“You can’t sit with us,” yells the boisterous young child, “you’re stupid!” He throws a handful of bark at the dejected classmate, and the other children around all start to laugh. The small child walks over to the furthest bench and sits, eating his lunch alone.
Whether they had been called names or been hurt by other students were two of the six questions that the 2012 Trends in International Science and Mathematics Study (TIMMS) used to assess bullying being experienced by primary school students around the world. New Zealand’s bullying rates were starkly exposed in this study, which concluded that we have the fifth-highest reported bullying rates among primary school children worldwide.
Bullying is often seen as name-calling and playground fights, but it can be much more than that. So do we really have a clear understanding of what bullying is? Dan Olweus, from Clemson University in South Carolina, has defined bullying as recurrent and harmful acts that involve an imbalance in power. This can range from teasing based on someone’s physical appearance, to throwing tree bark or a punch. Olweus is the founding father of bullying research and intervention after approximately 40 years of working in the field all over the world.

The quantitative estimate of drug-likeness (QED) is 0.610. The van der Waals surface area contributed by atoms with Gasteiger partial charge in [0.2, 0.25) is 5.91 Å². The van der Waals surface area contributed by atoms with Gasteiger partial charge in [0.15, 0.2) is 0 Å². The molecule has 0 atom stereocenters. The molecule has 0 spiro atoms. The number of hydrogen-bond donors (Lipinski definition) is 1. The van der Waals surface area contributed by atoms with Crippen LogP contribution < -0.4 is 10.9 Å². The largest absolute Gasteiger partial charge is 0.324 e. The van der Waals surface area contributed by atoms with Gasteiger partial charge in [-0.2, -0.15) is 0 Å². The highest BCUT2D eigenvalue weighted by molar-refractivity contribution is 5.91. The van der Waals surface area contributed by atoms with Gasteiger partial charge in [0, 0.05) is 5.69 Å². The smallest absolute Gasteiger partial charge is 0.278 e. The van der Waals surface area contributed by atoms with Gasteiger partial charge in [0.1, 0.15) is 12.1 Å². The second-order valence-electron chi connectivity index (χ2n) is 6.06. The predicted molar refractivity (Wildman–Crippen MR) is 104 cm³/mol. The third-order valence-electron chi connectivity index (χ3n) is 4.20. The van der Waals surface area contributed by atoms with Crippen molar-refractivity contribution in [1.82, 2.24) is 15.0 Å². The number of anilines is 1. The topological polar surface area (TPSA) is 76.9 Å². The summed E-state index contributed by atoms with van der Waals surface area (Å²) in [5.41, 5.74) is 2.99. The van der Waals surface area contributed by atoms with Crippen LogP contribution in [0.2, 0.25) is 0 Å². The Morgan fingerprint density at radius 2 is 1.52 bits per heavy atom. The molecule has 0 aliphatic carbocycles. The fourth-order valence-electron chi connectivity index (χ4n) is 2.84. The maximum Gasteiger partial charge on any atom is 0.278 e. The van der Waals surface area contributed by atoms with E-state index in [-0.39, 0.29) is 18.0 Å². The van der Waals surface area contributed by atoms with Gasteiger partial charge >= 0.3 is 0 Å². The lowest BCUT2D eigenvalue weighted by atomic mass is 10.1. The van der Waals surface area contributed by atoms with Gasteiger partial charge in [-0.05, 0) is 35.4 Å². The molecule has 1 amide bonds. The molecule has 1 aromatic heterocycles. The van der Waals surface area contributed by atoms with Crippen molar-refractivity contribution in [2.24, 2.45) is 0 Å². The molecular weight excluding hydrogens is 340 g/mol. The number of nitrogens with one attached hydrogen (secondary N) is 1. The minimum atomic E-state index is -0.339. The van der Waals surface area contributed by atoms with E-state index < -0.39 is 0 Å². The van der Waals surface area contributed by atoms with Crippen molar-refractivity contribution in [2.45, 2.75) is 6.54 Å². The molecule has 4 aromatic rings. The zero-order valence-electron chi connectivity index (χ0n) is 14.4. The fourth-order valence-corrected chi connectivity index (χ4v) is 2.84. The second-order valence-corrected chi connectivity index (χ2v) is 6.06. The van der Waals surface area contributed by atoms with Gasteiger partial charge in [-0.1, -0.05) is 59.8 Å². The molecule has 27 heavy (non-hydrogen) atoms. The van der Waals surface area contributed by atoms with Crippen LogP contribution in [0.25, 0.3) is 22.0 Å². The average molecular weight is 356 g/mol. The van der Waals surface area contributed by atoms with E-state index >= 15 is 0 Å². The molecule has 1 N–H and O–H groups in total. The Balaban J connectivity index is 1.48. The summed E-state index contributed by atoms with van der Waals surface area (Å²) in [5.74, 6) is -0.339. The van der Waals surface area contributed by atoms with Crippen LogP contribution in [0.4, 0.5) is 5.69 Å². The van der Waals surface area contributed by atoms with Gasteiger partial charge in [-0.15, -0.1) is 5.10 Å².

Bullying is not new. Our grandparents received wedgies and had to dodge spitballs. And now our children are being bullied — both at school, where the hallways can at times be a battleground, and at home, where their mobile phones and computers are being used as weapons against them.
In 2013, Vanessa Green from Victoria University’s School of Educational Psychology and Pedagogy (with students Susan Harcourt, Loreto Mattioni and Tessa Prior) produced the Bullying in New Zealand Schools report. Green and her team found that 94 percent of the surveyed schools say they have a problem with bullying.
“This report shows just how much of a problem bullying is in New Zealand,” says Green. “While some New Zealanders may think that we do not have a bullying problem, this is not what our children and our schools are saying.”
Technology has allowed bullying to become even easier and it no longer stops at the school gates. Children enter the boundless and uninterrupted world of the Internet, where bullies can hide behind their avatars and feel powerful from the safety of their mobile phones.
To be continued in the FishHead May issue